While these interventions are very important, lasting improvements to the situation of migrants in Libya will only come through political stability, improved security, improved economic prospects, and more effective provision of services. We see this support in-country as part of a broader “whole of route” approach that tackles the drivers of migration “upstream”—efforts elsewhere in Africa to promote safe, orderly and regular migration, and to highlight to prospective migrants the risks of journeys to Libya—and Search and Rescue (SAR) in the Mediterranean (as set out in our written evidence to the Committee’s Inquiry) as noted above.

Also as noted above, the FCO sees SAR as an integral part of the response to irregular migration. This requires competent authorities with the assets and training to discharge their responsibilities.

Training of Libya’s coastguard, either through a multilateral mechanism or provided by member states on a voluntary basis, as the UK did in 2017 via Operation SOPHIA, has focused on basic and advanced maritime skills, English-language training, and training on international humanitarian law and human rights within SAR and law enforcement contexts. All candidates for training were subject to a vetting process prior to acceptance on the courses.

Consistent with the wider approach to such capacity-building, the training programme was subject to a series of risk assessments, most recently in September 2019. The actions of Libya’s coastguard were—and continue to be—closely monitored, including for potential human rights violations. Such incidents have been raised with the relevant authorities in Libya, and help to inform future training. On the whole, we assess Libya’s coastguard’s effectiveness to be improving, and we consider it to be playing an important role in challenging circumstances. As noted above, SAR is though only one part of the wider effort to address the plight of migrants in Libya.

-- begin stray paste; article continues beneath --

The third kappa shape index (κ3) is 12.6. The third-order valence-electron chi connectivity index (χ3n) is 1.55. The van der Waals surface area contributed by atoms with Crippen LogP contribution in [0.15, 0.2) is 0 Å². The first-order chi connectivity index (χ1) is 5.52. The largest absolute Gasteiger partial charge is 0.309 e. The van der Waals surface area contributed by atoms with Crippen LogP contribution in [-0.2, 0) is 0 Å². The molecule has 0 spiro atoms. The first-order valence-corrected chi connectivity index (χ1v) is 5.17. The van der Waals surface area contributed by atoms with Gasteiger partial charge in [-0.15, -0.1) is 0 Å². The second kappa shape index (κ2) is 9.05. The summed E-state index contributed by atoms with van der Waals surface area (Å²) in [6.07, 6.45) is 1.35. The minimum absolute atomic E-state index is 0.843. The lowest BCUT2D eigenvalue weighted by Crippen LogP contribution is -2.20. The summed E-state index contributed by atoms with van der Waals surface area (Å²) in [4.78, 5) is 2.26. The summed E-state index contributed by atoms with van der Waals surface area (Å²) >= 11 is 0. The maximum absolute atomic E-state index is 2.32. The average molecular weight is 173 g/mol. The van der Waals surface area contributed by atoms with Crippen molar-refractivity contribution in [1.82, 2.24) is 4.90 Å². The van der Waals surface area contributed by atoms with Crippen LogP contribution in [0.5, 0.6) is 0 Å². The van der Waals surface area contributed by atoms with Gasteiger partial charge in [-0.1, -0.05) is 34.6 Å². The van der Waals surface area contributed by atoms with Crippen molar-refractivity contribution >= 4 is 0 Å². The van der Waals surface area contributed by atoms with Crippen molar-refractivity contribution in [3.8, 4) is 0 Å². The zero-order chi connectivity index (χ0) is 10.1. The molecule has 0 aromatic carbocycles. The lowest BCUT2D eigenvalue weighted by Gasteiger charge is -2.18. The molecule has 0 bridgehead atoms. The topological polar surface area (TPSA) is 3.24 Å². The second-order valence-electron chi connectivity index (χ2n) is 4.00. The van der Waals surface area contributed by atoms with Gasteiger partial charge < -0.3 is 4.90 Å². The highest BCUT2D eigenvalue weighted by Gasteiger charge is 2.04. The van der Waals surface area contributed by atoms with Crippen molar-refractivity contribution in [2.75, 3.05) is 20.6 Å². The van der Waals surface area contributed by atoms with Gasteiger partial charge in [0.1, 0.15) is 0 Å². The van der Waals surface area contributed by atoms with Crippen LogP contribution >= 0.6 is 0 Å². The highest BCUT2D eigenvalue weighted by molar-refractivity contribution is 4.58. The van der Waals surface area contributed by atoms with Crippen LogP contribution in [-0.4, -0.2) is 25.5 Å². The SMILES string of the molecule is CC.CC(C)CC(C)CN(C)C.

6. Outsourcing Europe’s migration work to fragile states carries the risk of counterproductive side effects. We support the principle of aiming to tackle the causes of displacement “upstream”, in countries of origin and transit, but are concerned that the EU’s migration work in the Sahel and Sub-Saharan Africa risks exacerbating existing security problems, fuelling human rights abuses, and endorsing authoritarian regimes. Preventing local populations from crossing borders may help cut the numbers arriving in Europe in the short term, but in the long term it risks damaging economies and creating instability—which in itself can trigger displacement. Relying on partner governments to cut migration can prevent the UK pressing for other governance reforms, and there is evidence that it is used by partners as leverage to demand more assistance or other concessions.
(Paragraph 27)